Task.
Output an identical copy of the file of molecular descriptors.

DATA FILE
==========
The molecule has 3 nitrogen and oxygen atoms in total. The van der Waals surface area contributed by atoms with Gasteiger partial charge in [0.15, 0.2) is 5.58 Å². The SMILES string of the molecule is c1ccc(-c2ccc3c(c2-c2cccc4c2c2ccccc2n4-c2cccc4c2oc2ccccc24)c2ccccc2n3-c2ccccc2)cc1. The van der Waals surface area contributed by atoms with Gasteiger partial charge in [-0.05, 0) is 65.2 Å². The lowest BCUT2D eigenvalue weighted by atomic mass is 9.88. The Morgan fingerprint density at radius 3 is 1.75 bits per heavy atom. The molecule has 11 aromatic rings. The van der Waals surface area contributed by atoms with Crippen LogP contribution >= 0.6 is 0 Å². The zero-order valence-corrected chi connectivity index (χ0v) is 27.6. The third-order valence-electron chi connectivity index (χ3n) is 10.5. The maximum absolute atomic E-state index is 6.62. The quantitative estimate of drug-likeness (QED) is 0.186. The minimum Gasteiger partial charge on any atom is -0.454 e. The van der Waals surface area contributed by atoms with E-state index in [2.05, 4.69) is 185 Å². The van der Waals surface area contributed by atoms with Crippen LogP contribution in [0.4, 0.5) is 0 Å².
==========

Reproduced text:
The molecule has 3 nitrogen and oxygen atoms in total. The van der Waals surface area contributed by atoms with Gasteiger partial charge in [0.15, 0.2) is 5.58 Å². The SMILES string of the molecule is c1ccc(-c2ccc3c(c2-c2cccc4c2c2ccccc2n4-c2cccc4c2oc2ccccc24)c2ccccc2n3-c2ccccc2)cc1. The van der Waals surface area contributed by atoms with Gasteiger partial charge in [-0.05, 0) is 65.2 Å². The lowest BCUT2D eigenvalue weighted by atomic mass is 9.88. The Morgan fingerprint density at radius 3 is 1.75 bits per heavy atom. The molecule has 11 aromatic rings. The van der Waals surface area contributed by atoms with Crippen LogP contribution >= 0.6 is 0 Å². The zero-order valence-corrected chi connectivity index (χ0v) is 27.6. The third-order valence-electron chi connectivity index (χ3n) is 10.5. The maximum absolute atomic E-state index is 6.62. The quantitative estimate of drug-likeness (QED) is 0.186. The minimum Gasteiger partial charge on any atom is -0.454 e. The van der Waals surface area contributed by atoms with E-state index in [2.05, 4.69) is 185 Å². The van der Waals surface area contributed by atoms with Crippen LogP contribution in [0.4, 0.5) is 0 Å².